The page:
Guitar MIDI simulator

I must be crazy. I've never did multimedia programming before, and my first project is a guitar simulator. Why did I chose such a project? Well, I like to play MIDIs at home. I have a small collection of MIDI-Karaoke files, and we have fun singing in family. There are many MIDI Karaoke files out there, but in many cases the sound of the guitar is crap. Many people assume that it has to be so, but it isn't. The actual samples are pretty good. The problem is that most MIDI files just play the guitar part just like a piano. There is no dynamics; all the notes are hit at once. Rhythm guitar is not played flat, strings are strummed in sequence as the right hand goes down an up. The timing is essential to convey the rhythm.

There are actually a few professional tools to do it around the 'net. The best example that I could find is the Rhythm'n'Chords MIDI FX plug-in for Cakewalk Pro Audio. However, all these tools are proprietary and expensive. So I decided to give it a try.

Being my first incursion on multimedia programming, the first step was to actually learn a little about the basics - how good is the OS support for MIDI, and what are the libraries available. I found that I have indeed a few choices, but all with some type limitation. Most libraries that I've found are outdated, or not actively maintained. Some are Linux only, and I'm writing my code for Windows. And finally, the most up-to-date routines that I could find only work for MIDI files, and do not do real time MIDI playback.

For my initial tests, I decided upon using midipy, real-time MIDI input module for Python. It's not being maintained by its author, but it works; other people have recompiled it for newer versions of Python (I suspect that a new version could be made using simpler tools, by directly wrapping the Windows multimedia DLLs, but I don't have enough knowledge about how to do it). The reasoning behin this choice is simple: I would like to be able to hear my tests immediately, and all other approaches involve either writing MIDI files for playback, or low-level development. That's not the focus of the project - the focus is to understand how to simulate the sequence of events of a rhythm guitar being played.

The guitar itself is a simple class. Each string is treated independently, and there are separate methods for the left and right hands movements. The left hand moves to set up a new chord position. When a chord changes, the strings are muted, and each string is "tuned" to a particular tone. The left hand movement has several attributes that can be customized; the main ones are the speed at the which the hand traverses all strings, and the direction, that can be either "down" or "up". Depending on the direction, the strings are strummed in a different fashion. For both hands, the result is a sequence of timed events that can be played to give the illusion of a real guitar being played.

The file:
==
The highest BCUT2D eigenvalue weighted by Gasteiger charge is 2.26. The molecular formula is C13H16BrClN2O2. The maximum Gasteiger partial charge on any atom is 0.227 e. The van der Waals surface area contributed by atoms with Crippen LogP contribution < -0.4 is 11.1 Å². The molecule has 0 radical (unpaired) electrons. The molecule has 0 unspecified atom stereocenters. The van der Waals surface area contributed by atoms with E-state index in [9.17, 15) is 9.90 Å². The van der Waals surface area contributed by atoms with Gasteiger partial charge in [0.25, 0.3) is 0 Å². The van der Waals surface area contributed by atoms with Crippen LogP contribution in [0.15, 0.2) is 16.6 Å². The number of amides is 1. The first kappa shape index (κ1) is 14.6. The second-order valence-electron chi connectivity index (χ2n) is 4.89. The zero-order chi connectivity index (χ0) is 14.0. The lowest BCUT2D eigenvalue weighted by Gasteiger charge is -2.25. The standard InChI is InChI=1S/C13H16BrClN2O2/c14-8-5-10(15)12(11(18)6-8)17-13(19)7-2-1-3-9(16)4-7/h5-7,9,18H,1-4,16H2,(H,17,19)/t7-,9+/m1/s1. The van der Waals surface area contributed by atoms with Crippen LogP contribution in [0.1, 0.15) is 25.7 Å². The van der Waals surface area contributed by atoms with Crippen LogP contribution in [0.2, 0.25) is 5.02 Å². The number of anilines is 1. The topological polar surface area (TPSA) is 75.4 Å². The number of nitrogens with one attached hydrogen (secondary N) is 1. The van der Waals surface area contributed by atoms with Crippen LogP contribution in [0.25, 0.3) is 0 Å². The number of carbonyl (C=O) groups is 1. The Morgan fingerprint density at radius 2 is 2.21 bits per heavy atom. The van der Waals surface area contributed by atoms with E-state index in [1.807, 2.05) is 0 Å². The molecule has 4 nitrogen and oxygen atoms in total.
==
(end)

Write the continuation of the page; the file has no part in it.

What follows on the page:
To synchronize the events, I used the threading module. The threads are started only after all events were generated, to avoid concurrency issues. The results are actually acceptable for a short sequence. There is some jitter, and large sequences don't play well due to interruptions and delays. The threading timer is not real time, and it not good enough for multimedia applications. But as a proof of concept, the project seems to be going well. I was able to write a fairly simple rhythm pattern that sounds just like someone learning to play guitar, which is more than I had expected after a few hours of programming.

I'm now at the point where I must take a decision. If I'm going to keep the real time interface, then I'll need to improve the timing. One alternative is to write my own multimedia event handlers, but I'm not sure if this is possible to do in Python; or I can try to use the Midi Stream API, but then I have to implement a wrapper for Python. The remaining alternative is to forget the real time MIDI playback for now, and write all stuff to MIDI files. This approach has the advantage of letting me concentrate on the guitar playing aspects of the simulator, but I lose interactivity. The testing of new rhytmic patterns may become more difficult, and some of the fun may go away, too. Let's ponder about it for a while before taking any decision.

Monday, August 09, 2004

A nice Python based blog engine

Nu Cardboard: Blog Notes

I found this blog today, while checking the news from Daily Python. Hey. it's really nice, and it seems to be very well structured. That's the type of stuff I'm looking for myself. The author has promised to publish the source code, and I'm really looking forward to check how some things were implemented. Even if he doesn't publish it, the tips about CherryPy and Cheetah were welcome and worth the visit.

Back to Python, Blogs & Wikis

About one year ago I stopped coding and following Python's development. Not because I didn't like it, but other professional activities required my full dedication. Now it's over, and I'm back to my home office trying to figure out what the next big revolution will be. Over the past year, I missed the blog explosion, but I think that there is still time to catch up. And for all my programming needs... why not Python?

I've recently installed Python 2.3 (the latest stable release) and checked 2.4's progress. While the minor complaints regarding the growing complexity of the language are valid, it's also amazing how much progress in terms of useful stuff was made. Some things that were only partly implemented are now a real part of the language (namely, iterators - they're everywhere, and that's good). The latest discussions that I remind myself taking part involved CVS and Decimal numbers. Both are there too, although not exactly asI have dreamed.

I'm also coding, albeit at a slow pace. I downloaded MoinMoin, the excellent Pure Python Wiki engine. I started to customize it to my needs, and it is slowly beginning to resemble a crossover between a Wiki and a Blog. I can write blog-like, timestamped entries, and still link to Wiki style webpages. I think I'm onto something here. Of course, I should not be writing this in public, but hey, it would not be bad to attract a few people to join me and discuss these ideas...